A Home for the Uprooted

Home is sewn into the seams of my suitcase –  

Caught up in the fragments of childhood memories

Where I can’t place the country or state, let alone the date;

But I remember who was there


Home is in the beauty of silver-tipped mountains

And sweeping red canyons;

Where snow sneaks in for Easter

And July Fourth bakes the earth to a crisp


Home is in fierce, drumming rainstorms

Crashes of thunder

And the soft blink of fireflies;

Where stars pierce the sky

And mosquitoes outnumber them

Rachel olson home


The land of ever-changing, ever-flying, ever-new.

And the question, “what are roots?”


The longing for something constant in life –

Something else besides “goodbye”


The familiar taste of spicy meals and bustling market stalls

A far-off airport terminal I’ve known for as long as I can remember

And the voice of a treasured friend spanning oceans

Or sitting next to me

Home Rachel Olson


Both everywhere and nowhere

In heartfelt conversations or the scent

of my grandmother’s Irish Spring soap


And when it seems shattered, scattered to the winds

In a million pieces too tiny to recover

Home is still here in the promise of the Psalms:


“Lord, through all the generations you have been our home! 
Before the mountains were brought forth,
or ever you had formed the earth and the world,
from everlasting to everlasting you are God. ” (Psalm 90:1-2)

“Where can I go from your Spirit?
Where can I flee from your presence?
If I go up to the heavens, you are there;
if I make my bed in the depths, you are there.

If I rise on the wings of the dawn, 
if I settle on the far side of the sea,
even there your hand will guide me,
your right hand will hold me fast.” (
Psalm 139:7-10)


Inspired by this post from Communicating Across Boundaries.

Rachel Olson moved back to the US last year after making Africa home for a while. She is now living in her 17th home and has yet to find a simple answer to the question “where are you from?” She longs to see Jesus at work in all of life’s changes and is currently wondering if that might mean returning to Madagascar (one of her previous homes in Africa). You can find more from Rachel on her blog and Instagram, or visit here to help her get back to Madagascar.

Twas the Night Before Thanksgiving

Author: Chara Donahue

‘Twas the week before Thanksgiving and all through the house,
people were nauseous and I looked at my spouse.

The children were stirring, up late in their beds,
with buckets, in case, next to their heads.

Daddy disinfected and I took a nap,
trying to elude a nasty virus’ trap.

Then the night before the meal, the pre-heat buzzer was beeping,
reminding us to cook while little ones were sleeping.

Away to the oven the pies would be taken,
and soon after sunrise the turkey’d be bakin’,
but “Who would be well, and who would be sick?”
was the question that lingered, as the clock ticked.

We kept prepping the food for the Thanksgiving table,
while praying the tummies would “please, stay stable.”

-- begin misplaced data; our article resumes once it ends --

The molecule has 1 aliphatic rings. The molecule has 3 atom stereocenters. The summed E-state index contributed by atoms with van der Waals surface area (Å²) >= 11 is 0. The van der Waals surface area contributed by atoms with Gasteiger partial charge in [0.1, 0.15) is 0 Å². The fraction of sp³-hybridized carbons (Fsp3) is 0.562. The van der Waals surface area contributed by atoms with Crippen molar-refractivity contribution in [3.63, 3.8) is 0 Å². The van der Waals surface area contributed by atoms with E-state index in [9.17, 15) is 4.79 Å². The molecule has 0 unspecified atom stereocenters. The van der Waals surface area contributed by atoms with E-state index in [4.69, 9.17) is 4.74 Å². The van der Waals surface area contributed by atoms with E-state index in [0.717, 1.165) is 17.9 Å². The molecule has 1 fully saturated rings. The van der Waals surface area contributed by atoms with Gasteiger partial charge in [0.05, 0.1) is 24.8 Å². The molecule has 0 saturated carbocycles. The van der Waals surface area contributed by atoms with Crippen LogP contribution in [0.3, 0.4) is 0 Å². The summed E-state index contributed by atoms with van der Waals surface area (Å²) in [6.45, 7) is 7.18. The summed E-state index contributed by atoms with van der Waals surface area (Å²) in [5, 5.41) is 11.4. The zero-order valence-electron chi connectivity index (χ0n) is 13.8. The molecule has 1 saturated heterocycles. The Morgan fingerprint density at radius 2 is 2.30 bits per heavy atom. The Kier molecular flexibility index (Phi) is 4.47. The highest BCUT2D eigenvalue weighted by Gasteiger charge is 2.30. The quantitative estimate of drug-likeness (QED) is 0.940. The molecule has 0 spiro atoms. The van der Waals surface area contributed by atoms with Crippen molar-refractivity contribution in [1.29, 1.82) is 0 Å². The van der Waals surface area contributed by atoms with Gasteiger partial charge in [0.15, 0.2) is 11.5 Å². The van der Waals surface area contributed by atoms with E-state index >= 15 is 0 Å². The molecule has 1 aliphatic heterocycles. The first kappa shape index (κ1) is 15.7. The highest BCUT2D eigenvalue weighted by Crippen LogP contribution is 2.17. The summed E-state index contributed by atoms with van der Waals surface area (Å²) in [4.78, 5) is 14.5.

The best laid plans diverted by things unforeseen,
…but that isn’t the end so pass the caffeine.

We’re better together – so together we’ll be!
We’ll eat what we may, and then play Yahtzee®.

We’ll watch movies, and football, maybe a parade,
Charlie Brown might make it, if his story gets played.

Rolls and applesauce, with Turkey and pie,
each meal hand-picked, to singly satisfy.
Whether sick or well, we’ve been given each other:
sister, brother, father, and mother.

“I am grateful for life and my family today;
for grace, for love, for Jesus!” I say.

We treasure the memories that the day will have made,
not too soon, too quickly, or too easily fade.

We’ll heed this blessed lesson, to take through the years,
one destined to bring joy, and save many tears.

Things don’t have to be perfect for things to be good,
and don’t always turn out how we think that they should.

Focus on the praiseworthy, the noble, and true,
and look to the One, that will bring you through.
Don’t give into despair, but fight for delight.
Happy Thanksgiving to all, and to all a good night!

Before I Rise

Author: Chara Donahue

Before I Rise

I must make the choice. It’s on me.
What to believe? What to negate?
Today I ask, which voice will it be?

Live in the light determined to see,
or let depravity poison today’s fate?
I must make the choice, It’s on me.

Passively cower? An internal absentee?
Will truth employed set lies straight?
Today I ask, which voice will it be?

Deciding in the morning hour is key.
What will my life communicate?
I must make the choice. It’s on me.

Resist  and make dark thoughts flee.
Leave behind these chains, this weight.
Again I asked, which voice would it be?

From accusation and doubt, an escapee.
With mind renewed I celebrate.
I will make the choice to live; be free.
Today I declare: His voice it will be.

“And I heard the voice of the Lord saying, ‘Whom shall I send, and who will go for us?” Then I said, “Here I am! Send me.'”~Isaiah 6:8

Readers: Do you think about what you are thinking about? Is it important for us to watch our thoughts? Why?